At the end of the 1982 Israel-Lebanon War arose an understanding that the modern battlefield is changing. One of the conclusions from the war, relevant to the small arms industry, was that the battle has moved from the open space into a CQB (Close Quarter Battle) and that there is a need for battle transition from day to night on a single mission.
In 1993 the Israel Military Industry (IMI) began the process of developing the next standard issue weapon for the Israel Defense Force (IDF) soldiers. In the midst of 1994 the IMI Tavor development team was launched underway, headed by Mr. Zalman Shebs, the father of the Tavor, Doron Erez the chief engineer, Amnon Shiloni and Erez Boyarski. In order to answer the challenge, of fighting both in open terrain, engageing targets at a large distance and at the same time also fighting in CQB, the team chose the bullpup configuration for the new modern assault rifle.
In 1995 the IDF joined the development team and the project mission was published.
In 1997 the first hands on trial began in many IDF units with the purpose of testing the ergonomics of the rifle.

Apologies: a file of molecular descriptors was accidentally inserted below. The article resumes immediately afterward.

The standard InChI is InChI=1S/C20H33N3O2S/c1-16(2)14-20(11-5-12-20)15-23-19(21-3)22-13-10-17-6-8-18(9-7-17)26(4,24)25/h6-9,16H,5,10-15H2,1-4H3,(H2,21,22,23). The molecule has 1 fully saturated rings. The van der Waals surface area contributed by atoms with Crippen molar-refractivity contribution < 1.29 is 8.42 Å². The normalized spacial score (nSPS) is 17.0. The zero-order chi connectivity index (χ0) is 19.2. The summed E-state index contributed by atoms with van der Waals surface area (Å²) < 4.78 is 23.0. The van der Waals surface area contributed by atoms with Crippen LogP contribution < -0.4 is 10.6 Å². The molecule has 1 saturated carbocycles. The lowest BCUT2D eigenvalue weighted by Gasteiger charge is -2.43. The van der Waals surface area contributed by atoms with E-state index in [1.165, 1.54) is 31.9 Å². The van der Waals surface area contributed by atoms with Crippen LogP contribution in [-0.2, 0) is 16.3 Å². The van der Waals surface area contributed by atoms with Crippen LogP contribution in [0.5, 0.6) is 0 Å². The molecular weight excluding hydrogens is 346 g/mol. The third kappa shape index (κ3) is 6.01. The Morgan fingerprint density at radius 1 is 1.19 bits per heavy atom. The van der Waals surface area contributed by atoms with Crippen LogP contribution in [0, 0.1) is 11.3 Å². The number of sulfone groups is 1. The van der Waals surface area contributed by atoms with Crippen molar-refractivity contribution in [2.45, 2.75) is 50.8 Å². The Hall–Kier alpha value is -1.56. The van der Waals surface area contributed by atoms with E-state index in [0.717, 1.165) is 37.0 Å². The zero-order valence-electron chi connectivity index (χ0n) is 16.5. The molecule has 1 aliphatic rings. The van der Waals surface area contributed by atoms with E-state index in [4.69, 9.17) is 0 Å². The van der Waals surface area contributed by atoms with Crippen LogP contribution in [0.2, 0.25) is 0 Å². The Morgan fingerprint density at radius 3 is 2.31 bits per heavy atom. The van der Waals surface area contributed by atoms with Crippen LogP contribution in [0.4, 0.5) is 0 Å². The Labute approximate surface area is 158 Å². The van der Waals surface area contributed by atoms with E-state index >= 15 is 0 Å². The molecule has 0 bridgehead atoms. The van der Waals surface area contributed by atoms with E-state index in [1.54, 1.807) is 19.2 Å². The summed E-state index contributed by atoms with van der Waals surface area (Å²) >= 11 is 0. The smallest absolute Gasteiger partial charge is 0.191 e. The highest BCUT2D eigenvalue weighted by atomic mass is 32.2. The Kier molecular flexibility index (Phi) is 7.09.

In 2000 the Tavor entered the IDF Non-Commission Officers (NCO) infantry school for extensive field tests. These are some of the hardcore tests that no laboratory test can compare to: long weeks in extreme conditions, rugged terrain such as boulders and desert, dropping, human factors etc.
After two years of rugged testing, the Tavor was ready for the next stage. In 2002 an army company in the Givati brigade was given the Tavor for more experiments and testing.
In September 2003 the IDF decided to procure Tavor rifles for the infantry corps.
The first rifles arrived at the Infantry brigades during 2006. Today all the IDF infantry units use the Tavor family as their primary assault rifle.